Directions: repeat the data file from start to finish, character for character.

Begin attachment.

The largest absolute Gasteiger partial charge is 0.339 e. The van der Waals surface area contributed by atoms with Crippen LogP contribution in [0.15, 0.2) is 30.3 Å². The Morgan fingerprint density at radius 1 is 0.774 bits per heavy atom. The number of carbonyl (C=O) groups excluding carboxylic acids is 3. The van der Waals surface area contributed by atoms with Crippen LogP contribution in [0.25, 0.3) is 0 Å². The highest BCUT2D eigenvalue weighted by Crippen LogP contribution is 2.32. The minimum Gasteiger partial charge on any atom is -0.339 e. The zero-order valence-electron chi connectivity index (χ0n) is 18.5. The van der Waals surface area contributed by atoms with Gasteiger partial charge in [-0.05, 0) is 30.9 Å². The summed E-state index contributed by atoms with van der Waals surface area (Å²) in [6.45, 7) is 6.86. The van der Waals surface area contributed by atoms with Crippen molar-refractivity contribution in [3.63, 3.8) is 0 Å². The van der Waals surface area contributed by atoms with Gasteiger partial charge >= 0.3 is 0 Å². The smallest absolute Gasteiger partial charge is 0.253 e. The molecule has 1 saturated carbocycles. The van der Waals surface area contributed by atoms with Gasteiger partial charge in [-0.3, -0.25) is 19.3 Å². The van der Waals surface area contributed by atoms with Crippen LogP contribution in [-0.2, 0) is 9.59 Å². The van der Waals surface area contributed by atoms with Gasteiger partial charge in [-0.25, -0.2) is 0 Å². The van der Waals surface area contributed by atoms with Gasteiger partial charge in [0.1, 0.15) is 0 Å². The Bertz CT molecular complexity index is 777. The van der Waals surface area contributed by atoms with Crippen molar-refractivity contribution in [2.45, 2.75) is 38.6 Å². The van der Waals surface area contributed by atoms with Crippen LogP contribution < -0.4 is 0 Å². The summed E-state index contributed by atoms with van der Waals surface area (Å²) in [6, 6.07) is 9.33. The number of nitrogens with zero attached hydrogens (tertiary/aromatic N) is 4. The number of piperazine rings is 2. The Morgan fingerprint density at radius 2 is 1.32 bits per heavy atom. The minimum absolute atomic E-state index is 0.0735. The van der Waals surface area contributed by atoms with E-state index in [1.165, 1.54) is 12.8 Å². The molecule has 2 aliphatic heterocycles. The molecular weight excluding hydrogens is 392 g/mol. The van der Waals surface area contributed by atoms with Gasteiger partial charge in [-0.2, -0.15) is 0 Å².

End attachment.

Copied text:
The largest absolute Gasteiger partial charge is 0.339 e. The van der Waals surface area contributed by atoms with Crippen LogP contribution in [0.15, 0.2) is 30.3 Å². The Morgan fingerprint density at radius 1 is 0.774 bits per heavy atom. The number of carbonyl (C=O) groups excluding carboxylic acids is 3. The van der Waals surface area contributed by atoms with Crippen LogP contribution in [0.25, 0.3) is 0 Å². The highest BCUT2D eigenvalue weighted by Crippen LogP contribution is 2.32. The minimum Gasteiger partial charge on any atom is -0.339 e. The zero-order valence-electron chi connectivity index (χ0n) is 18.5. The van der Waals surface area contributed by atoms with Gasteiger partial charge in [-0.05, 0) is 30.9 Å². The summed E-state index contributed by atoms with van der Waals surface area (Å²) in [6.45, 7) is 6.86. The van der Waals surface area contributed by atoms with Crippen molar-refractivity contribution in [3.63, 3.8) is 0 Å². The van der Waals surface area contributed by atoms with Gasteiger partial charge >= 0.3 is 0 Å². The smallest absolute Gasteiger partial charge is 0.253 e. The molecule has 1 saturated carbocycles. The van der Waals surface area contributed by atoms with Gasteiger partial charge in [-0.3, -0.25) is 19.3 Å². The van der Waals surface area contributed by atoms with Crippen LogP contribution in [-0.2, 0) is 9.59 Å². The van der Waals surface area contributed by atoms with Gasteiger partial charge in [-0.25, -0.2) is 0 Å². The van der Waals surface area contributed by atoms with Gasteiger partial charge in [0.1, 0.15) is 0 Å². The Bertz CT molecular complexity index is 777. The van der Waals surface area contributed by atoms with Crippen molar-refractivity contribution in [2.45, 2.75) is 38.6 Å². The van der Waals surface area contributed by atoms with Crippen LogP contribution < -0.4 is 0 Å². The summed E-state index contributed by atoms with van der Waals surface area (Å²) in [6, 6.07) is 9.33. The number of nitrogens with zero attached hydrogens (tertiary/aromatic N) is 4. The number of piperazine rings is 2. The Morgan fingerprint density at radius 2 is 1.32 bits per heavy atom. The minimum absolute atomic E-state index is 0.0735. The van der Waals surface area contributed by atoms with E-state index in [1.165, 1.54) is 12.8 Å². The molecule has 2 aliphatic heterocycles. The molecular weight excluding hydrogens is 392 g/mol. The van der Waals surface area contributed by atoms with Gasteiger partial charge in [-0.2, -0.15) is 0 Å².